Today we offer Installment #2 of our wonderful exclusive translation of “The Biographies of Czech Editors in America”. If you missed Installment #1, click here and catch up!
After yesterday’s introduction to the Czech American media of the late 1800s, today we bring you the first biography of a significant Czech editor, Ladimír Klácel!
Amerikán Národní Kalendář
VOLUME: I, YEAR: 1878, Pages 118-127
Published by August Geringer, Chicago, Illinois
Translated by Layne Pierce and Dr. Mila Saskova-Pierce
©Onward To Our Past®
To understand the history of Czech emigration to America it is necessary to know the biographies of our Czech editors. We therefore respond to this need in the following text as far as our sources permit:
“THE BIOGRAPHIES of Czech Editors in America”
The editor of “The Voice of the Free-Thinkers Association” [Hlas Jednoty Svobodomyslných] and the greatest Czech learned man in America was born in Česká Třebová in Bohemia (and not in Moravia as the Czech encyclopedia says), on the 27th of April 1808 and he was christened František Klácel.
He attended German and Latin schools in Litomyšl at the Piarist Institute. And his professor of philosophy was the unforgettable Professor Bonifacius Buzek. Klácel remembers this teacher with gratitude, who took him down the path of reclaiming one’s soul. “And this gift“, says Ladimír Klácel “was the source of all my daily discontentment, since I encountered this philosophy during a time when it did not yet fit. Now, however, I consider it to be the treasure of my life, since through it I found myself, although always in penury. “
What I would be without you, I do not know. However, I am struck cold whenever I notice your absence among the hundreds of thousands of other people.
When Klácel was in logic class Professor Bonifacius was let go from the teacher’s chair. His successor was kind Professor Mosler, by whom Klácel was granted the secret privilege of writing a writ of ethics according to Professor Bonifacius for the best students of physics. During exams the students were paraded in front of the bishop from Hradec and Dean Vorel, who called out: “This is philosophy!?” by which words he intended to humiliate Bonifacius Buzek. Klácel put together the work more in the Free-thinking way sprinkled with biblical quotations.
Klácel very quickly took an interest in nationalism this was in no small part due to his uncle, Anton Šmíd, who was governor’s council in Brno, and then also due to the writings of Kollár. In the year 1627 (sic) (should be 1827) he entered the monastery of the Augustinians in old Brno, where he received the name Matouš [Matthew]. He quickly began to improve his mother tongue with the help of Czech books he obtained from the late professor Neděla. In 1830 he took his monastic vows. A year later he became the cloister librarian and in 1832 he was ordained a priest. As a response to the call of the Prelate Napp, who came to like him, he did three rigors in theology, but he did not obtain a doctorate, since in the meantime he had heard a different calling, becoming a professor of philosophy at the bishopric institution in Brno, in the office of which he was able to acquire the love of its students to a great degree. During this period, he appeared in public for the first time as a writer of poems, which received great recognition as the fruit of a Free-Thinker of Slavic origin. Klácel’s work nationalistic work among the school’s youth and his popularity caused many unpleasant moments for him. Soon Count Bombelles in Vienna was heard to say: “There is a dangerous person working in Brno.” He was accused of being a pan-Slavist (an accusation which at that time filled people with horror) a heretic, a Free-Thinker, etc., which was quite a bit for Austria. The thing they feared most was that the “youth were transfixed by him.” It even went so far that by the year 1845 he was fired from his teaching position, so he left for Prague and from there he went to stay with the noble philanthropist, Mr. Ant. Veith at the Liběchov Castle, where he lived a quiet life in the company of Čermák, the parish priest, and Vác. Levý, a young artist. Liběchov belonged to the Litoměřice Diocese. The elderly local bishop, who had been called in to rid the diocese of Bolzanism and Free-Thinking clergymen, could not stand having Klácel in his sanctuary, and about Veith he said: “Veith, himself, is a crude Hussite,”. And he pushed Klácel out of Liběchov, where he lived alone with Veith, more severely than in a monastery with science and arts. He returned to the Brno monastery, and devoted himself mainly to natural sciences and more specifically to the study of plants. In 1848 he once again left the Brno monastery to live in Prague, after which he was called by the Moravian Parliament to edit the national newspaper in Brno. However, things did not work out for him there, as he was suffering from a great spiritual depression. When the reactionary coup happened his activities were also halted, and he once again returned to the monastery, to take up his private studies.”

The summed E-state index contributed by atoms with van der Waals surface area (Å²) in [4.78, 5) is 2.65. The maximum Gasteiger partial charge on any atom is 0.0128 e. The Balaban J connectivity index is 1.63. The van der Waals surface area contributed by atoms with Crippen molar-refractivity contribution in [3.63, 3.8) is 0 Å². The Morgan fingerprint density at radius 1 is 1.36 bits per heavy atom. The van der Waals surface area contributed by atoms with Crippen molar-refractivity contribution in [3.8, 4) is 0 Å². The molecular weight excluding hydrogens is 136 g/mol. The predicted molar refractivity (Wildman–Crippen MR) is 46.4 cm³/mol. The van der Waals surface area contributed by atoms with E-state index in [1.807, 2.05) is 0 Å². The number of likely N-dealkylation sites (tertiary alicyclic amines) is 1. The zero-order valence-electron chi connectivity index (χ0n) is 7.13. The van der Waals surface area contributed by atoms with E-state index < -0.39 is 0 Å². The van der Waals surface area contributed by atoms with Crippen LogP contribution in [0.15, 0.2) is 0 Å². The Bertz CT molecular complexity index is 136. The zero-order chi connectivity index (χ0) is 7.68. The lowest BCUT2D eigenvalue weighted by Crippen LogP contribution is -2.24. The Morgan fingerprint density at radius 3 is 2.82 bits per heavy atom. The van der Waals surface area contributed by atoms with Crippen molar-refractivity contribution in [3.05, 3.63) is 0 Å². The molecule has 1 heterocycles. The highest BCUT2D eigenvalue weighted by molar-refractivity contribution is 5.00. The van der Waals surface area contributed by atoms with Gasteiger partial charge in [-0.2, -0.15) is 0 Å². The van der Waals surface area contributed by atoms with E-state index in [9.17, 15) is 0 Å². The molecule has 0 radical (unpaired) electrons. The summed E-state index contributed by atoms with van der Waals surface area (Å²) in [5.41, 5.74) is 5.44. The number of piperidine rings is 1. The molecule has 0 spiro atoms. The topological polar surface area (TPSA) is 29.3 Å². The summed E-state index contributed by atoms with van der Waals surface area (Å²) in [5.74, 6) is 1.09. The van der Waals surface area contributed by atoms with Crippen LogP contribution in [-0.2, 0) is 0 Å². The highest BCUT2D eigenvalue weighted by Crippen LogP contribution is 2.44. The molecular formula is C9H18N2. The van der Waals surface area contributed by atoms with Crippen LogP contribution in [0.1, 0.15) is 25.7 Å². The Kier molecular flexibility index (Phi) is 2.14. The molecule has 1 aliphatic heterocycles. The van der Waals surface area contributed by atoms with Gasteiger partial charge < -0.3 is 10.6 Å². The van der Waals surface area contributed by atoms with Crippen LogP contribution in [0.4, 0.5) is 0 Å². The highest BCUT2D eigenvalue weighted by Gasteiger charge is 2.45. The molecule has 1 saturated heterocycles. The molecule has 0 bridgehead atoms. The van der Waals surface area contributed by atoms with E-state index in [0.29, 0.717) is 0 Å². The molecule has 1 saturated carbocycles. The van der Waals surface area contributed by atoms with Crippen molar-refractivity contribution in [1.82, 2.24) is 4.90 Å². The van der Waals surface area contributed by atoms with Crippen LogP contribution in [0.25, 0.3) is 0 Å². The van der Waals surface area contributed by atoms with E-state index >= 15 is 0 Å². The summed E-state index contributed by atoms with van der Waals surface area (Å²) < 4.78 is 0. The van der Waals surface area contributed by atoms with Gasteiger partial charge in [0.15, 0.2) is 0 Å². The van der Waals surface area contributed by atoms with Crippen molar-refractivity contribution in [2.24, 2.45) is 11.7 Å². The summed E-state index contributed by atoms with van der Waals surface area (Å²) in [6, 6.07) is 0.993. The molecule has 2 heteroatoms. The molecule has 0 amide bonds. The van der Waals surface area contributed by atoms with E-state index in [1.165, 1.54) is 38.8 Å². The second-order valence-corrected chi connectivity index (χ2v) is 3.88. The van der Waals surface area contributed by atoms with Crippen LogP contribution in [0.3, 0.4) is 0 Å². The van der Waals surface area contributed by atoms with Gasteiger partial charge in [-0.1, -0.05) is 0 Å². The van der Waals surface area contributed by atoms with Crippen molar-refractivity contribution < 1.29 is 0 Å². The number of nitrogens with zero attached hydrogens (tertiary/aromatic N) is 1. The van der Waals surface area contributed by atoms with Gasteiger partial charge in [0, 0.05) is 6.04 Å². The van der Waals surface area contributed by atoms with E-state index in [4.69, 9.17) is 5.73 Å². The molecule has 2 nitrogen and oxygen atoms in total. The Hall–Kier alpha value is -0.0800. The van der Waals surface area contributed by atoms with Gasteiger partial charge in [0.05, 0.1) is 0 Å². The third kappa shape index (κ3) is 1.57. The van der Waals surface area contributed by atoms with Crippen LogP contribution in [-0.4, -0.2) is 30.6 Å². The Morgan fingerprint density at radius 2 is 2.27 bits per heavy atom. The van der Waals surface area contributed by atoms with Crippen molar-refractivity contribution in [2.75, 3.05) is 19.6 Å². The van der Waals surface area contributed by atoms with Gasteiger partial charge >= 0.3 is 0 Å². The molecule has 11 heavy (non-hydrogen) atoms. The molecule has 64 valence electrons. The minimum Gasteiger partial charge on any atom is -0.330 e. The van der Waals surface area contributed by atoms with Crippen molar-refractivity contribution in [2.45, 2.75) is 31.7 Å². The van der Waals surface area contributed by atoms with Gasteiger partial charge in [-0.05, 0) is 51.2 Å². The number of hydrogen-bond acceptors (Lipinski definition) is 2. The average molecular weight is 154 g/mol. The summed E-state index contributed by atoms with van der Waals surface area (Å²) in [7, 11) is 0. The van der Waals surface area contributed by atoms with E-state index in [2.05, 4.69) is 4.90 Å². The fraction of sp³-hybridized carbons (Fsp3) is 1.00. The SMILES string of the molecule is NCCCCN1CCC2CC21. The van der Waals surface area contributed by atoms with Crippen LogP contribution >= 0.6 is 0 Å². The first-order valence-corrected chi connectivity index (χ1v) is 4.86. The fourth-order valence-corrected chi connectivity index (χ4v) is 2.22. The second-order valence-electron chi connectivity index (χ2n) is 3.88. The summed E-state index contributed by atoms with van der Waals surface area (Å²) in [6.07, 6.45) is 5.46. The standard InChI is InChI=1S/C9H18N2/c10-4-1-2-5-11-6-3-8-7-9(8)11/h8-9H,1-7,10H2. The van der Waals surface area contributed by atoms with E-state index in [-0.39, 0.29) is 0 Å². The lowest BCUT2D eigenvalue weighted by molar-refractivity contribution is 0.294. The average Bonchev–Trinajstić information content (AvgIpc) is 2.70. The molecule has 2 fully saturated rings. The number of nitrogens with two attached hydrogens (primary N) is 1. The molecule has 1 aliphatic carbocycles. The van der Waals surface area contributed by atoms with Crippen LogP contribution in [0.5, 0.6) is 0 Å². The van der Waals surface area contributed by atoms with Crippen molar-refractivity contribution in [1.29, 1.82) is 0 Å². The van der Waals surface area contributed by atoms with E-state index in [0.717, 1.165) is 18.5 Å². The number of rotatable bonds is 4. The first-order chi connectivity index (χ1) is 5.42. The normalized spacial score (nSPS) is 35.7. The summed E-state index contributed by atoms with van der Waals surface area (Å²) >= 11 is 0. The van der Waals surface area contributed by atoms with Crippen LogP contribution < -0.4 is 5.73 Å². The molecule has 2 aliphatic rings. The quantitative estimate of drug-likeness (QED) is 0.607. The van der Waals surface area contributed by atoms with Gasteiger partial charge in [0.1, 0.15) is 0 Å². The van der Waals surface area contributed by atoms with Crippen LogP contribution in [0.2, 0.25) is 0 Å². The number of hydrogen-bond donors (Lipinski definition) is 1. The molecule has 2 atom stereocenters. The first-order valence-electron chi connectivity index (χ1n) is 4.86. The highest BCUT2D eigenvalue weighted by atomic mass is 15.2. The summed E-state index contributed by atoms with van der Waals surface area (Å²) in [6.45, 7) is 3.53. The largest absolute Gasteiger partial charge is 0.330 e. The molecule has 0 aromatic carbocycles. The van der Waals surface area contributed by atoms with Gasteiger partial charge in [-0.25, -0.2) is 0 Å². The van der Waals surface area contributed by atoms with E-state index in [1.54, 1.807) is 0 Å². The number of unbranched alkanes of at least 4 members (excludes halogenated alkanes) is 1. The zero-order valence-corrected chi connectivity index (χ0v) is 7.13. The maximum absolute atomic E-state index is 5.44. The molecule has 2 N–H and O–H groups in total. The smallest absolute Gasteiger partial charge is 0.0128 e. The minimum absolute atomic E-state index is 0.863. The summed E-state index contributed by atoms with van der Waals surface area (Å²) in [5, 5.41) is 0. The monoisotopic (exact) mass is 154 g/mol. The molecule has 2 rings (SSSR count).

Tomorrow we will continue with this wonderful article on American Czechoslav editors and complete the story of Ladimír Klácel!
Onward To Our Past®